Excel conditional formatting based on another cell

In the previous examples, we highlighted cells based on "hardcoded" values. However, in some cases it makes more sense to base your condition on a value in another cell. The advantage of this approach is that irrespective of how the cell value changes in future, your formatting will adjust automatically to respond to the change.

As an example, let's highlight prices in column B that are greater than the threshold price in cell D2. To accomplish this, the steps are:

  1. Click Conditional formatting> Highlight Cells Rules > Greater Than…
  2. In the dialog box that pops up, place the cursor in the text box on the left (or click the Collapse Dialog icon), and select cell D2.
  3. When done, click OK.

As a result, all the prices higher than the value in D2 will get highlighted with the selected color: Create a conditional formatting rule based on another cell value.

That is the simplest case of conditional formatting based on another cell. More complex scenarios may require the use of formulas. And you can find several examples of such formulas along with the step-by-step instructions here:

Apply multiple conditional formatting rules to same cells

When using conditional formats in Excel, you are not limited to only one rule per cell. You can apply as many rules as your business logic requires.

For example, you can create 3 rules to highlight prices higher than $105 in red, higher than $100 in orange, and higher than $99 in yellow. For the rules to work correctly, you need to arrange them in the right order. If the "greater than 99" rule is placed first, then only the yellow formatting will be applied because the other two rules won't have a chance to be triggered - obviously, any number that is higher than 100 or 105 is also higher than 99 :)

To re-arrange the rules, this is what you need to do:

  1. Select any cell in your dataset covered by the rules.
  2. Open the Rules Manager by clicking Conditional Formatting > Manage Rules…
  3. Click the rule that needs to be applied first, and then use the upward arrow to move it to top. Do the same for the second-in-priority rule.
  4. Select the Stop If True check box next to all but the last rule because you do not want the subsequent rules to be applied when the prior condition is met.
Arrange the conditional formatting rules in the right order

What is Stop if True in Excel conditional formatting?

The Stop If True option in conditional formatting prevents Excel from processing other rules when a condition in the current rule is met. In other words, if two or more rules are set for the same cell and Stop if True is enabled for the first rule, the subsequent rules are disregarded after the first rule is activated.

In the example above, we have already used this option to ignore subsequent rules when the first-in-priority rule applies. That usage is quite evident. And here are another couple of examples where the use of the Stop If True function is not so obvious but extremely helpful:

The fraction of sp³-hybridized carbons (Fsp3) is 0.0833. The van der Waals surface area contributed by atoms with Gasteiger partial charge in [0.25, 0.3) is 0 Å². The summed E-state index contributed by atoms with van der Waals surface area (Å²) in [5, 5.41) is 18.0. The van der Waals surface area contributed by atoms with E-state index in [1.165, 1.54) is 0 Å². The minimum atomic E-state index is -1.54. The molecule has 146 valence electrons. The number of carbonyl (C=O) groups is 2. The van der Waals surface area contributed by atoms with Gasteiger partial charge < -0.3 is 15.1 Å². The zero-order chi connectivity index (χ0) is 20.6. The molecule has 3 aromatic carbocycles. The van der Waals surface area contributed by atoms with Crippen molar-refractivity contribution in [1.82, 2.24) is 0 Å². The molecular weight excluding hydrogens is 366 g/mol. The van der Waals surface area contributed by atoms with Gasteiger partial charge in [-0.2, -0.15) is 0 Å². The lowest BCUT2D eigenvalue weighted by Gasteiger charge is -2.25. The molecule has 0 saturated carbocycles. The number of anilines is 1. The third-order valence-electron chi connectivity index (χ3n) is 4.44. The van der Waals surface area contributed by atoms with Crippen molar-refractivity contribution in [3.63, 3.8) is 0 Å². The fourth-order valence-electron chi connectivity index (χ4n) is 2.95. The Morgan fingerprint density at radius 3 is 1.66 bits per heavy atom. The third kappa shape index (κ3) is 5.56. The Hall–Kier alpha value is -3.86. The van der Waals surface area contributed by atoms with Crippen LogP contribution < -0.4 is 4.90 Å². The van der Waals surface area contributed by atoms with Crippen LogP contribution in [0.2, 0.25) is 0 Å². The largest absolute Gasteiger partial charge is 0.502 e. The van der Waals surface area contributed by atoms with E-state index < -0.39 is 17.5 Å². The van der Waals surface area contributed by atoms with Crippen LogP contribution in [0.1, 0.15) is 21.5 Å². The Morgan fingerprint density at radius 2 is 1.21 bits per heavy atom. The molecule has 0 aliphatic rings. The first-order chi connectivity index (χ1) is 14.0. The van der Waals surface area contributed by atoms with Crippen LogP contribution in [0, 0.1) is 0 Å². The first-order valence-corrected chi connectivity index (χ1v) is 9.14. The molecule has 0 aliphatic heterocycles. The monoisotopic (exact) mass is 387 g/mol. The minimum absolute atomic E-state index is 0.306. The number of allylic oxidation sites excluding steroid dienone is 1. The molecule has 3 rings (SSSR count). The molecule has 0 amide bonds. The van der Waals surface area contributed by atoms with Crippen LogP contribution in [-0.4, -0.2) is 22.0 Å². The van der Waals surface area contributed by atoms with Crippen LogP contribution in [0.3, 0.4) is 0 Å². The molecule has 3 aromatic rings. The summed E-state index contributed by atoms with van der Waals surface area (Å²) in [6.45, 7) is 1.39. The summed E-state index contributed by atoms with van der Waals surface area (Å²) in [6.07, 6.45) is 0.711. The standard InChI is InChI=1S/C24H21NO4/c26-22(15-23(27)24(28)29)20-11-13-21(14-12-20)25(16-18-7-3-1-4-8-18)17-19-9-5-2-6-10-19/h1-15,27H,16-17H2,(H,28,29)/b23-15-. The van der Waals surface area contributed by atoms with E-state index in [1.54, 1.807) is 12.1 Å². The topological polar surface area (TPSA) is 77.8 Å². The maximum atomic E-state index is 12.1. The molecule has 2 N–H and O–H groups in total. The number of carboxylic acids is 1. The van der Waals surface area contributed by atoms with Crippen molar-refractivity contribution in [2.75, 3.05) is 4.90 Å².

How to edit Excel conditional formatting rules

To make some changes to an existing rule, proceed in this way:

  1. Select any cell to which the rule applies and click Conditional Formatting > Manage Rules…
  2. In the Rules Manager dialog box, click the rule you want to modify, and then click the Edit Rule… button. Edit a conditional formatting rule in Excel.
  3. In the Edit Formatting Rule dialog window, make the required changes and click OK to save the edits.

    That dialog window looks very similar to the New Formatting Rule dialog box used for creating a new rule, so you won't have any difficulties with it.

Tip. If you don't see the rule you want to edit, then select This Worksheet from the Show formatting rules for drop-down list at the top of the Rules Manager dialog box. This will display the list of all the rules in your worksheet.

How to copy Excel conditional formatting

To apply a conditional format you've created earlier to other data, you won't need to re-create a similar rule from scratch. Simply use Format Painter to copy the existing conditional formatting rule(s) to another data set. Here's how:

  1. Click any cell with the formatting you want to copy.
  2. Click Home > Format Painter. This will change the mouse pointer to a paintbrush.

    Tip. To copy the formatting to multiple non-contiguous cells or ranges, double-click Format Painter.

  3. To paste the copied formatting, click on the first cell and drag the paintbrush down to the last cell in the range you want to format. Copy conditional formatting to another range of cells.
  4. When done, press Esc to stop using the paintbrush.
  5. Select any cell in your new dataset, open the Rules Manager and check the copied rule(s).

Note. If the copied conditional formatting uses a formula, you may need to adjust cell references in the formula after copying the rule.

How to delete conditional formatting rules

I've saved the easiest part for last :) To delete a rule, you can either:

  • Open the Conditional Formatting Rules Manager, select the rule and click the Delete Rule button. Delete a conditional formatting rule.
  • Select the range of cells, click Conditional Formatting > Clear Rules and choose the option that fits your needs. Clear conditional formatting rules in Excel.

This is how you do conditional formatting in Excel. Hopefully, these very simple rules we created were helpful to get a grasp of the basics. Below, you can find a few more tutorials that can help you understand the inner mechanics and expand conditional formatting in your spreadsheets far beyond its traditional uses.